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Airlines Reject New Passenger FeesMarch 9, 2009 By: George Dooley
Travel agents and their clients face an increase in the maximum passenger facility charge (PFC) from $4.50 per segment to $7.00 per segment, according to the Air Transport Association (ATA). The increase could be authorized if Congress approves the current version of H.R. 915, the FAA Reauthorization Act of 2009. The ATA has urged the Democrat-controlled Congress to reject the proposal that would impose an “additional and unwarranted” $2 billion per year tax increase on commercial passengers.
In a letter to James Oberstar, (D-MN), Chairman of the House Committee on Transportation and Infrastructure, the ATA said that “the imposition of an increased PFC tax is not only unwarranted, but will also further reduce demand for travel.”
The ATA said the “current legislation does not make the needed changes to ensure acceleration of air traffic control (ATC) modernization, and hinders our ability to regain financial stability. As it is currently crafted, we respectfully oppose the bill.”
“Commercial aviation faces stark challenges given the decrease in demand resulting from the current economic insecurity. The industry suffered tremendously from last year’s skyrocketing fuel prices and carriers had to respond by reducing capacity, which means jobs lost and service to cities reduced or lost completely. Airline employment has dropped over 28 percent since 2001, marking a loss of one out of every four-industry jobs. Last year alone, mostly as a result of skyrocketing fuel prices, over 28,000 airline employee lost jobs, and thousands more job losses are expected in 2009,” the ATA said.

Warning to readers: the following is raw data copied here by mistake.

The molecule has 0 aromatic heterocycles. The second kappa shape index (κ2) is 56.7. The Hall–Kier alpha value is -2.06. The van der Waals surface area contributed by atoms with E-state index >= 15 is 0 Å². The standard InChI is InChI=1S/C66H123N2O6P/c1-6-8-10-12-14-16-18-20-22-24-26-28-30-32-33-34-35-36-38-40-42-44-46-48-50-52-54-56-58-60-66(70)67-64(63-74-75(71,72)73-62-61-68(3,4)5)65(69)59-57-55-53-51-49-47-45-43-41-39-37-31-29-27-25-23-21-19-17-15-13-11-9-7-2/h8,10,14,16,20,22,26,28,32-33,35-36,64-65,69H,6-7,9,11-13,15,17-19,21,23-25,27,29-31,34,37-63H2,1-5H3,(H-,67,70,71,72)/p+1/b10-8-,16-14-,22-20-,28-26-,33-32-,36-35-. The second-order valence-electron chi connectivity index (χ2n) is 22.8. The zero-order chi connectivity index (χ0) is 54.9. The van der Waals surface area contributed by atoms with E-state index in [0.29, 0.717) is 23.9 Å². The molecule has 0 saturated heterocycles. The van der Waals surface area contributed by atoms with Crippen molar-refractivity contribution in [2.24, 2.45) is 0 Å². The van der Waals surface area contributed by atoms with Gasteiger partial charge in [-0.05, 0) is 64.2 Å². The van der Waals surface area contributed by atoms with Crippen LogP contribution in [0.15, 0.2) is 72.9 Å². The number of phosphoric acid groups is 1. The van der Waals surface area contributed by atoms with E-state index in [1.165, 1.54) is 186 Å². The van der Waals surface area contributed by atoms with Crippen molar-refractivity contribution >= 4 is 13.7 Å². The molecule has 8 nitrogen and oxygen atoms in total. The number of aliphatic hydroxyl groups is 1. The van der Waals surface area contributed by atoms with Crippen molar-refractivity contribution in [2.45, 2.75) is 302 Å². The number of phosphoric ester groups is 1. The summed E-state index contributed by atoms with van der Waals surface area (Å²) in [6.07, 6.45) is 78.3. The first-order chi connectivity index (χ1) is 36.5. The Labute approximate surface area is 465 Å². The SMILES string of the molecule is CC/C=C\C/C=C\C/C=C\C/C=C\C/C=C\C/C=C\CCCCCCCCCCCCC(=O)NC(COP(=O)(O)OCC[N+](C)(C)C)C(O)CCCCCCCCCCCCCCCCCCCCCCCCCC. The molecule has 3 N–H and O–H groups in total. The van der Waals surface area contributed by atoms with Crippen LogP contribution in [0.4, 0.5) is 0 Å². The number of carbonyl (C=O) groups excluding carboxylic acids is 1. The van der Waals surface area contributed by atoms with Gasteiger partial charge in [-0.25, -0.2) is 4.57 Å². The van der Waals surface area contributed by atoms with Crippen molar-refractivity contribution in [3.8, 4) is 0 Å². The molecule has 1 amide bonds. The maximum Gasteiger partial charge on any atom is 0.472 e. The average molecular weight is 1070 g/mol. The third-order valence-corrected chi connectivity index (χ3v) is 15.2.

The ATA also called for expedite investment in and deployment of NextGen, air traffic control. “The United States is at a critical juncture right now," the ATA said. "Either we can accelerate the transformation of the ATC to allow air transportation to grow in a safe and efficient manner while achieving environmental benefits, or we can risk bringing our economy and leadership in technology to a halt by failing to address our growing aviation capacity constraints. Leadership from the committee is needed to ensure that appropriate funding and program direction is in place to accelerate the deployment of this critical program.”